Do you run a small and innovative healthcare IT company? Does it offer a product (not a service) and have at least five employees and one referenceable site? If so, a team of volunteer HIStalk readers and I will consider giving you a national audience right here on HIStalk. This isn’t like a venture fair, where you have to fly somewhere, pitch to an indifferent audience of allegedly interested investors, and then go home with nothing to show for it. We’re offering you the chance to reach HIStalk’s readers directly and at no cost, just because I like to shake things up a little by giving the little guy a chance to earn customers and investors (and because readers keep asking me to showcase those little guys). If your company would like to be the guinea pig, e-mail me and we’ll work through some simple details. I’ll post your story, an interview with you and your referenceable site, and your video pitch.
Old news that I just ran across: MediAngels says it has launched the first 24×7 Global eHospital to serve patients anywhere in India and elsewhere over the Internet. It has 300 physicians, including those from 85 super-specialties, who will render consultations and second opinions. The maximum fee, which is charged only if an international panel of physicians is involved, is $100 US. It claims to meet HIPAA standards (which is says were “enacted by the USA FDA”) and can also arrange medical tourism.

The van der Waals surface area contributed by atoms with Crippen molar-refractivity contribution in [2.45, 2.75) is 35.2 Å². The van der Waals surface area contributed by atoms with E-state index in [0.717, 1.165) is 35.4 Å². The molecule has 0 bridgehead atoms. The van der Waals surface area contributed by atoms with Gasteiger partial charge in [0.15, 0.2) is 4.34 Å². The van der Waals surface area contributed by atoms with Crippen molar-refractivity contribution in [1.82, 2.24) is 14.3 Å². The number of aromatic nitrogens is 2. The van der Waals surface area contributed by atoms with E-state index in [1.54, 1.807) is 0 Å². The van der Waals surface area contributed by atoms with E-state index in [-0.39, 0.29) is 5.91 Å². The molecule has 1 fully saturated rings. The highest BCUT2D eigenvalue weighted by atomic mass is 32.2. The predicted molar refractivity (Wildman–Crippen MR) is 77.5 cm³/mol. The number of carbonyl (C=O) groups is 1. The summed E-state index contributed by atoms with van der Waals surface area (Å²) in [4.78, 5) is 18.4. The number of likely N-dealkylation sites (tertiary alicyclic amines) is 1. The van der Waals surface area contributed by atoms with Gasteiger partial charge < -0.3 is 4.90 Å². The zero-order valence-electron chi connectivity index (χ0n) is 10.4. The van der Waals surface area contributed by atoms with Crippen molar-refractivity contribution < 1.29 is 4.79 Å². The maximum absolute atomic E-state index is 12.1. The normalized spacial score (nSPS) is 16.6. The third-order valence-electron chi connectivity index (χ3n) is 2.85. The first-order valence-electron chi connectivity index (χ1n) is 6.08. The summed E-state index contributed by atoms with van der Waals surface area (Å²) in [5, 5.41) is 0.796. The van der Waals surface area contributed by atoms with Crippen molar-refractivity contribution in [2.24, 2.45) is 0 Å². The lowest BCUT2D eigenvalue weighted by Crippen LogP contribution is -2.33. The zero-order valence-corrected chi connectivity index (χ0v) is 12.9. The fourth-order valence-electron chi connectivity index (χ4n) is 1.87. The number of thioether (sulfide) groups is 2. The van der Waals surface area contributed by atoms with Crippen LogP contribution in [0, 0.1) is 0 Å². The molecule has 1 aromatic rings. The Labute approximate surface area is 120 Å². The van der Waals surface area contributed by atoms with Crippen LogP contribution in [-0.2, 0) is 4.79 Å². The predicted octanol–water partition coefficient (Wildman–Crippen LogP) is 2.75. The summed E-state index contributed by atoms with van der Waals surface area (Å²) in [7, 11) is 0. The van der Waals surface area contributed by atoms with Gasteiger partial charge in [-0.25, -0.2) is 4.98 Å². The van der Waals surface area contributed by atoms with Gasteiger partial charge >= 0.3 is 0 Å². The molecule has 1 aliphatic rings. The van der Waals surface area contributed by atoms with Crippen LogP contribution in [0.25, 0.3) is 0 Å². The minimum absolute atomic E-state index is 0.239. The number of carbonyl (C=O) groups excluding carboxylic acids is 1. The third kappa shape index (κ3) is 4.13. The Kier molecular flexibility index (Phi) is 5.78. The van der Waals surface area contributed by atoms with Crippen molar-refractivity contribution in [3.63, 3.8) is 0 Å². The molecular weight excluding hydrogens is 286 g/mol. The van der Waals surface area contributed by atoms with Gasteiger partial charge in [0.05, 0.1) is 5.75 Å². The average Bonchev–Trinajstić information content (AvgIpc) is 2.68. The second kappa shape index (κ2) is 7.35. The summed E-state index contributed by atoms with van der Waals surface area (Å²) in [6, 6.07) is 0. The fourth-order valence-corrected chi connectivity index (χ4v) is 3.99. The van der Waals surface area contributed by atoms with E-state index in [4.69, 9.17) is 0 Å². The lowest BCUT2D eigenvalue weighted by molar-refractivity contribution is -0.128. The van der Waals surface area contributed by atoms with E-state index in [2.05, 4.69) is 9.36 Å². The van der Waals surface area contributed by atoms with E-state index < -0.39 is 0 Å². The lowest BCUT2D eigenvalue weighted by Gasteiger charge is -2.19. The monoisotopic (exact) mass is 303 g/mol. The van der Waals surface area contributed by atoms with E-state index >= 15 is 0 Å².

Here’s a fun and interesting video featuring Halle Tecco, a new Harvard Business School grad who founded non-profit HIT accelerator RockHealth (mentioned here last week) with medical partners Mayo Clinic and Cincinnati Children’s Hospital. “I didn’t even go to Recruitment Week or apply for any of the big jobs because I knew it could be really tempting because they pay probably like five times as much as I’m going to make, but at the end of the day, I’m more concerned about doing something interesting and meaningful with my time on this earth, whether that’s right out of business school or ten years down the road.”
Ten percent of ambulatory providers are switching PACS or RIS vendors due to market consolidation or poor vendor performance, according to a new KLAS report. KLAS also noted that providers will generally forego some functionality for solid PACS/RIS integration, though single-side vendors do well in their respective markets. Intelerad IntelePACS was the highest rated PACS and MedInformatix the top RIS.